The Tennessee Supreme Court addressed a certified question from a federal district court on an aircraft maintenance company’s effort to collect its bill for work done on a commercial airplane.
AeroCentury Corporation owned a commercial airplane, which it leased to a regional airline, Colgan Air, Inc. Near the end of the lease, Colgan took the airplane to a Nashville-based company, Embraer Aircraft Maintenance Services, Inc., for inspection, maintenance, and repairs. Embraer completed the work, and its bill was approximately $350,000.
Under Tennessee law, Embraer acquired a legal claim called a “repairman’s lien” on the airplane. The lien meant that, if Embraer’s bill was not paid, Embraer had the right to take possession of the airplane and sell it to collect its bill.
Colgan never paid Embraer. Less than three months after Embraer’s work was complete, Colgan filed for bankruptcy. Colgan’s bankruptcy filing meant that Colgan was unable to pay Embraer for the work done on the airplane.
With no practical way to get payment from its debtor Colgan, Embraer filed a lawsuit against AeroCentury in Tennessee federal district court. The lawsuit asked the federal court to enforce Embraer’s repairman’s lien against the airplane, in other words, to order the airplane sold in order to pay Embraer’s bill.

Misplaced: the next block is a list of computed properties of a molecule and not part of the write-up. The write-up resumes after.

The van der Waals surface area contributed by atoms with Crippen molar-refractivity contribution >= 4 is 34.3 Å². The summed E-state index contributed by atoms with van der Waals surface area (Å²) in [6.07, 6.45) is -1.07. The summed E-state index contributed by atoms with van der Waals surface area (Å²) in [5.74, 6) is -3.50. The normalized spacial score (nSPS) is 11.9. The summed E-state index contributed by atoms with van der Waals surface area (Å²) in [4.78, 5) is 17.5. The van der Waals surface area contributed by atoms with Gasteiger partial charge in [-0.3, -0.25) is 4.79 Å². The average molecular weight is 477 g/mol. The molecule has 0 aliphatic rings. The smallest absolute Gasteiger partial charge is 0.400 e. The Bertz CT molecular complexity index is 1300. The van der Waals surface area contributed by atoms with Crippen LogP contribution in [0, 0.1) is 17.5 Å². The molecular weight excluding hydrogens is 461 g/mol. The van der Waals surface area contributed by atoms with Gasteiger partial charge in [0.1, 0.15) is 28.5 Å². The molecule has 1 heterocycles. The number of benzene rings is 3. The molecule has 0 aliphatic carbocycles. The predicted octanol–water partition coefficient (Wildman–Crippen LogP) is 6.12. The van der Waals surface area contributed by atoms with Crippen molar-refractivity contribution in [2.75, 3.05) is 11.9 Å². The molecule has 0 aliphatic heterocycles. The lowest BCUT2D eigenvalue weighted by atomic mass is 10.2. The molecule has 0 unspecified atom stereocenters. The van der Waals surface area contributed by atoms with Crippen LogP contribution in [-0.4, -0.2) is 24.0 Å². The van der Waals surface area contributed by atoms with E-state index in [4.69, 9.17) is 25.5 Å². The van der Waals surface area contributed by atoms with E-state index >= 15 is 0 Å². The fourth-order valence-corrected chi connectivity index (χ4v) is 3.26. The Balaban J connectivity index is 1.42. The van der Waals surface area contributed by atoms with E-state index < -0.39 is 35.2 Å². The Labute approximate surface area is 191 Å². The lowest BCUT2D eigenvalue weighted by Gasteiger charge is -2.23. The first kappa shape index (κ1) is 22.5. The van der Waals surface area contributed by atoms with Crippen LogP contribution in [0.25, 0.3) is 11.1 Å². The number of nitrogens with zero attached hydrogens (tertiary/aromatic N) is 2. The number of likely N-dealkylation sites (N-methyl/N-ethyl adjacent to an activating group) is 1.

After the federal lawsuit was filed, unbeknownst to Embraer, AeroCentury sold the airplane to a company located in the Ukraine. This put the airplane out of Embraer’s reach; Embraer could not get possession of the airplane in order to sell it to pay off the debt. Frustrated, Embraer asked the federal court to order AeroCentury to pay the proceeds from its sale of the airplane into court so they could be applied to Embraer’s bill.
After receiving Embraer’s request, the federal district court was unclear on a point of Tennessee law. Under Tennessee Supreme Court Rule 23, the federal district court sent the Tennessee Supreme Court a “certified” question, that is, it asked the Court to answer a question on Tennessee law without taking the entire case. This can be done when there are no Tennessee cases to guide the federal court in applying Tennessee law.
The federal district court asked whether a repairman’s lien under the statute can be enforced by a method other than allowing the creditor to take possession of the property and sell it to pay the debt. Specifically, it asked whether Embraer’s lien would follow the proceeds of AeroCentury’s sale of the airplane.
The Supreme Court looked at the plain language of the statute and held that it only allows creditors to enforce a repairman’s lien by sale of the lien-subject property—here, the airplane. The statute does not say how a creditor might reach the proceeds from the sale of lien-subject property. Consequently, the particular Tennessee statute the federal court asked about does not authorize Embraer to reach the proceeds of AeroCentury’s sale of the airplane.
The federal district court certified a second question about other remedies for a creditor when the owner has made it impractical to take possession of a lien-subject property. Under Rule 23, this certified question was not answered because there are adequate Tennessee cases to guide the parties and the federal court on the issue.
To read the unanimous opinion in Embraer Aircraft Maintenance Services, Inc. v. AeroCentury Corporation, authored by Justice Holly Kirby, go to the opinions section of TNCourts.gov